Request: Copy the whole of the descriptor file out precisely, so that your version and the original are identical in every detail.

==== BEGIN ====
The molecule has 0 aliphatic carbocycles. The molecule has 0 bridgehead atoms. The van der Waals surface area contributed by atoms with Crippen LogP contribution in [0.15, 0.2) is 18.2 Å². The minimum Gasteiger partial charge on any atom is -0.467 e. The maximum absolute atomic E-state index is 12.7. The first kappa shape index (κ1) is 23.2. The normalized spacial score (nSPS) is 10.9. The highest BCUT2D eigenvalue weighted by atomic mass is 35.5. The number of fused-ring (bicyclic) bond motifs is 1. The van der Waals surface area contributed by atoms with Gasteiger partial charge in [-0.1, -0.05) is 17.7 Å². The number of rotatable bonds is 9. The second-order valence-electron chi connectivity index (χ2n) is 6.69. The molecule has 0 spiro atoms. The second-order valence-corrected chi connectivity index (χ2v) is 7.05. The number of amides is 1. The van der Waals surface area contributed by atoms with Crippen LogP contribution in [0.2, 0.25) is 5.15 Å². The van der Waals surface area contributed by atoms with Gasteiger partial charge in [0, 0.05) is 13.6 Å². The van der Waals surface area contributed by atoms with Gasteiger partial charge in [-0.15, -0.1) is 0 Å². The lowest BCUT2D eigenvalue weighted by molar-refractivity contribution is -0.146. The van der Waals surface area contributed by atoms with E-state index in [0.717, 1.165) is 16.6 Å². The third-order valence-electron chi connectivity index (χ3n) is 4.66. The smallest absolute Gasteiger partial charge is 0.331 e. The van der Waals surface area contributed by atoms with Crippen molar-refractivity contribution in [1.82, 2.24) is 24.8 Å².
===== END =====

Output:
The molecule has 0 aliphatic carbocycles. The molecule has 0 bridgehead atoms. The van der Waals surface area contributed by atoms with Crippen LogP contribution in [0.15, 0.2) is 18.2 Å². The minimum Gasteiger partial charge on any atom is -0.467 e. The maximum absolute atomic E-state index is 12.7. The first kappa shape index (κ1) is 23.2. The normalized spacial score (nSPS) is 10.9. The highest BCUT2D eigenvalue weighted by atomic mass is 35.5. The number of fused-ring (bicyclic) bond motifs is 1. The van der Waals surface area contributed by atoms with Gasteiger partial charge in [-0.1, -0.05) is 17.7 Å². The number of rotatable bonds is 9. The second-order valence-electron chi connectivity index (χ2n) is 6.69. The molecule has 0 spiro atoms. The second-order valence-corrected chi connectivity index (χ2v) is 7.05. The number of amides is 1. The van der Waals surface area contributed by atoms with Crippen LogP contribution in [0.2, 0.25) is 5.15 Å². The van der Waals surface area contributed by atoms with Gasteiger partial charge in [0, 0.05) is 13.6 Å². The van der Waals surface area contributed by atoms with Gasteiger partial charge in [-0.15, -0.1) is 0 Å². The lowest BCUT2D eigenvalue weighted by molar-refractivity contribution is -0.146. The van der Waals surface area contributed by atoms with E-state index in [0.717, 1.165) is 16.6 Å². The third-order valence-electron chi connectivity index (χ3n) is 4.66. The smallest absolute Gasteiger partial charge is 0.331 e. The van der Waals surface area contributed by atoms with Crippen molar-refractivity contribution in [1.82, 2.24) is 24.8 Å².